Jul 23, 2017 rated it really liked it  ·  review of another edition
An innocent young migrant worker in 1990s Shenzhen sinks into a life of prostitution, and gradually transcends her fate. There are many such stories, and this one doesn't break new ground in that regard. The novel paints a fairly detailed picture of the underbelly of Chinese society, with an ensemble of women, each of whom has her own story of how she arrived in that position, and a photographer who quit the business world to document the lives of China's sex workers. Much detail is given to des ...more
Jun 10, 2020 rated it it was ok
断断续续花了一星期看了一本知音--性工作转行结缘日记?莲花为钱下海,工作偶尔有客户让她高潮,结实离异中年摄影胡老湿,云雨变真爱?庙中逃难三日 拒鸳鸯齐飞 留深圳变园丁?

I don't know how to make comment on this novel--too sexual, exotic that I would rather read sociological essays to understand sex workers. "Sex workers" have been the attention in more than academia for so long, and I was expecting Zhang would go deeper than news reports, or probably her taking of novel--a literary genre--would have made the story of Lotus (a very oriental name) more powerful. But no, I only see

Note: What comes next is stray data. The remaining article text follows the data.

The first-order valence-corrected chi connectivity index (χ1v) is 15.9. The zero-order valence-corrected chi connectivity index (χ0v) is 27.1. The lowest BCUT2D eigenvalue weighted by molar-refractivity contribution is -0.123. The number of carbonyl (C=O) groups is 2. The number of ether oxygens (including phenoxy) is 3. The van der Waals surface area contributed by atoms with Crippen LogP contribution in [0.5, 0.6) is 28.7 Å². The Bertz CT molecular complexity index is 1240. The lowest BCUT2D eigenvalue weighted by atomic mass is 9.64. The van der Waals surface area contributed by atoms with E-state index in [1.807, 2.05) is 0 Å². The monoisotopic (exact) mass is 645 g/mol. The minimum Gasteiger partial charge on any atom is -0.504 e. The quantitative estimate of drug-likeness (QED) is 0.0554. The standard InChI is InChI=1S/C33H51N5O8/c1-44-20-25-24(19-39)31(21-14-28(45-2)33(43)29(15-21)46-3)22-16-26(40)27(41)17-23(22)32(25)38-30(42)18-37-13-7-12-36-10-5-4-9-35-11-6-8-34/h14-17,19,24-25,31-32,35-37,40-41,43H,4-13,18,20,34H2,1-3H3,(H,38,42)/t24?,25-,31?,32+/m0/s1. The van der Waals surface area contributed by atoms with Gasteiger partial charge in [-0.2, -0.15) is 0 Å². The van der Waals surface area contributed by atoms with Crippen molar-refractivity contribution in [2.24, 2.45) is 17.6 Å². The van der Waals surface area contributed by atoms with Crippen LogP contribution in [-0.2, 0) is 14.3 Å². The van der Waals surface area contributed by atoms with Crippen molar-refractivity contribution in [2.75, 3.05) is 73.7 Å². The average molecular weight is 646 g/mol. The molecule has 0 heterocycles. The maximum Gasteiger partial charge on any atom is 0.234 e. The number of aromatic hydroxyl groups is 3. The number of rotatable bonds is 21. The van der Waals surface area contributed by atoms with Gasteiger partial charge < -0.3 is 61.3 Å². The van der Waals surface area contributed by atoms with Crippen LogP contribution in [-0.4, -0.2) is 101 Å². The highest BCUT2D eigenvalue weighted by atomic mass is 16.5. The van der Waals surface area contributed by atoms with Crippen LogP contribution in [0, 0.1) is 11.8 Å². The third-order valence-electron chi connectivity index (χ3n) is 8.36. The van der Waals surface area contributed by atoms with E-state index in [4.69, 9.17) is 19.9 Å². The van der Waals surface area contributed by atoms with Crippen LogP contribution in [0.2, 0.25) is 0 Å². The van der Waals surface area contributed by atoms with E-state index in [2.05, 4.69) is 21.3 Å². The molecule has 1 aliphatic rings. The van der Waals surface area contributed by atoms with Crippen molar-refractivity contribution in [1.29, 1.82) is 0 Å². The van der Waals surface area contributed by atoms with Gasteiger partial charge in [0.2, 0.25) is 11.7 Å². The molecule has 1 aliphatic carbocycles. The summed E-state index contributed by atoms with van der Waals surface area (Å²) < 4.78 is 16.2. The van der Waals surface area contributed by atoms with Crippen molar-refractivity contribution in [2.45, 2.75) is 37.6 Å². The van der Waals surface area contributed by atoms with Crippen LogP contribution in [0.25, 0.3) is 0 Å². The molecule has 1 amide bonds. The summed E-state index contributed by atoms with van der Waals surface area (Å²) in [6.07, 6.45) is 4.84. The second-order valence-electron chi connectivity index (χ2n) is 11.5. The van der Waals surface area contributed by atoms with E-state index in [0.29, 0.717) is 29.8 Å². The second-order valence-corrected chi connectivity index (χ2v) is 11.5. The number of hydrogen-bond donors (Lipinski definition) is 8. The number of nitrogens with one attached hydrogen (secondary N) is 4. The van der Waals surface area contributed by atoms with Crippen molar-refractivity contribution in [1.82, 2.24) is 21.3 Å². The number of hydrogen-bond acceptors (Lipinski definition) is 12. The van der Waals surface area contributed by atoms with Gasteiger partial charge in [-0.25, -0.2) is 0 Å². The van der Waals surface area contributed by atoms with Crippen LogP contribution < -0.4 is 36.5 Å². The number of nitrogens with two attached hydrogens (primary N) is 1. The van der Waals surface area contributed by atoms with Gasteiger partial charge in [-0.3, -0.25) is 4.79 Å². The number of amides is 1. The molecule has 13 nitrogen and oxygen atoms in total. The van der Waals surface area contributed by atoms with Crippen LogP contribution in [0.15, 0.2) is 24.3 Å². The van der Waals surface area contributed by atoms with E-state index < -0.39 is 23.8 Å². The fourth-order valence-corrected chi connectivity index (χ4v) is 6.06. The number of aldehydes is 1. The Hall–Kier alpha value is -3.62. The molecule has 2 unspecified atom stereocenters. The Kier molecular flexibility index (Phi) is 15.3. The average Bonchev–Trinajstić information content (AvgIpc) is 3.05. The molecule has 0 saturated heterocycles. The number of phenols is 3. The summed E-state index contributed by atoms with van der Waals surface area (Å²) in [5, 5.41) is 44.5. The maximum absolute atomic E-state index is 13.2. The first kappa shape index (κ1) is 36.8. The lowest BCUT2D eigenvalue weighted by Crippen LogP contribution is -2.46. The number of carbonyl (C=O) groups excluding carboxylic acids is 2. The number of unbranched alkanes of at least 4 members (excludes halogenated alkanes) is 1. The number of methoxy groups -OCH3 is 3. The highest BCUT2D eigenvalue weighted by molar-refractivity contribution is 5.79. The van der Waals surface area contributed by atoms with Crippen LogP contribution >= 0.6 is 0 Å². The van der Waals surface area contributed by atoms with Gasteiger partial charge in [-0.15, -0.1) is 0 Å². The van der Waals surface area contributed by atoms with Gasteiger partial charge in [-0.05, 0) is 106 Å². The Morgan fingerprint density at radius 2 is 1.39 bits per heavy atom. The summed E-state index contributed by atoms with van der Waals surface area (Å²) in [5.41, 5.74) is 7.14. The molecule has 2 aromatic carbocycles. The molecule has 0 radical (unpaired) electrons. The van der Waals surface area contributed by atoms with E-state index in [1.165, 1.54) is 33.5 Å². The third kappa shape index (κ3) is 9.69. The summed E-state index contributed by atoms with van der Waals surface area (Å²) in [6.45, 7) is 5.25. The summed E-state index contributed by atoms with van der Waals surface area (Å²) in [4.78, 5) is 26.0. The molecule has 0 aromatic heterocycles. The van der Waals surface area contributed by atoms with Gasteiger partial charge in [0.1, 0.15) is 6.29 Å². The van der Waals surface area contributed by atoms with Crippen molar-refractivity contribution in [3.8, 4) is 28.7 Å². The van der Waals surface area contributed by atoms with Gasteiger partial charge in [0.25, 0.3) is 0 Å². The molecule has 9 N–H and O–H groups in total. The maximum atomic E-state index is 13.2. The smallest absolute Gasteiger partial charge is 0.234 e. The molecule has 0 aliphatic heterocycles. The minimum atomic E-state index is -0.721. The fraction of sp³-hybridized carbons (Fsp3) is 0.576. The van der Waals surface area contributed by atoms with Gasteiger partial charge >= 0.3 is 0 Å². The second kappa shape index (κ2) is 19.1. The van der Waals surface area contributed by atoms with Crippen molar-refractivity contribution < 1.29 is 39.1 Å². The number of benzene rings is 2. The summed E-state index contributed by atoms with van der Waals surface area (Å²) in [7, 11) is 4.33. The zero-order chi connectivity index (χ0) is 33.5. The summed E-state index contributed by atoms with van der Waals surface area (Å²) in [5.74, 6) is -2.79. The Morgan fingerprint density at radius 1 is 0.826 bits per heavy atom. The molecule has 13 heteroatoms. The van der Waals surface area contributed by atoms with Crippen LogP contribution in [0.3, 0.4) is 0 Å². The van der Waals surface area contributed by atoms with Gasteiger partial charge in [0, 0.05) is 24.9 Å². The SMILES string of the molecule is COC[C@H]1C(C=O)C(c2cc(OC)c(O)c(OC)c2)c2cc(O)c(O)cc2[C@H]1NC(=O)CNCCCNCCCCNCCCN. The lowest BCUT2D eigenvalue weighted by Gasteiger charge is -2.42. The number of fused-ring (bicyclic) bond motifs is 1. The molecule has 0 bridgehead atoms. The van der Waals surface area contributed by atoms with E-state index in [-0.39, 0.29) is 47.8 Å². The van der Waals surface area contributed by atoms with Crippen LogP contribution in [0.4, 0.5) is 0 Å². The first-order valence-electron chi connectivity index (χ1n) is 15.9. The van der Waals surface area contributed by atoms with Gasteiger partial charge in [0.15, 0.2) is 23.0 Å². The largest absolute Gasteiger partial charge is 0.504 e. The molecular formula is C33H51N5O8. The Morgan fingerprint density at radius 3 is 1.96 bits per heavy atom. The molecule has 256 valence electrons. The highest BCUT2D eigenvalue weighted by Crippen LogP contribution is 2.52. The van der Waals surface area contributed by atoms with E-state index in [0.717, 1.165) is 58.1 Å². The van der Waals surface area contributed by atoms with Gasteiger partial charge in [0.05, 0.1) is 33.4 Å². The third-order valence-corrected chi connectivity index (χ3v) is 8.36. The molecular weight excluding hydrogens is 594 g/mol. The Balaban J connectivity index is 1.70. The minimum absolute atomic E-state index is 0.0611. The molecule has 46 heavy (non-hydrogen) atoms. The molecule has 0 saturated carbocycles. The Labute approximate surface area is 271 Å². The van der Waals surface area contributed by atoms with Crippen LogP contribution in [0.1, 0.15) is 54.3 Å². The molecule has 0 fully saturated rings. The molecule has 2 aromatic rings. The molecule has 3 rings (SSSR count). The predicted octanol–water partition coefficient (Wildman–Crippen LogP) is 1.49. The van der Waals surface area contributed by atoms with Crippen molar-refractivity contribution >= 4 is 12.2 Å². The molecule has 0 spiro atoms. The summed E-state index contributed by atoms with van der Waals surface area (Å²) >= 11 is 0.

Jan 25, 2019 rated it really liked it
Shelves: quilt-book-club, 2019
So glad I persisted with this book--it was a fascinating glimpse of life in China, seen through the eyes of a young woman who turns to prostitution to support herself and the family back home in her village. But the seamy side of life is never the point with this book--Lotus has a spiritual and cerebral side--she thinks, schemes, and grows.
Jun 03, 2017 rated it liked it
3.5 stars
Sydney Hzr
Aug 08, 2017 rated it really liked it
what a story, what an invisible world
Kathleen Gray
Mar 17, 2017 rated it it was amazing
Fascinating tale of a woman in 1990s China trying to navigate the ugly side of a country undergoing major cultural and economic change. This is all the better, I think, for the fact that Zhang has bravely revealed her own family history. Lotus is a woman to be admired for her tenacity in the face of a just dreadful situation. Thanks to Netgalley for the ARC. THis is an admirable debut from an author I hope writes more fiction.
Jan 01, 2019 rated it liked it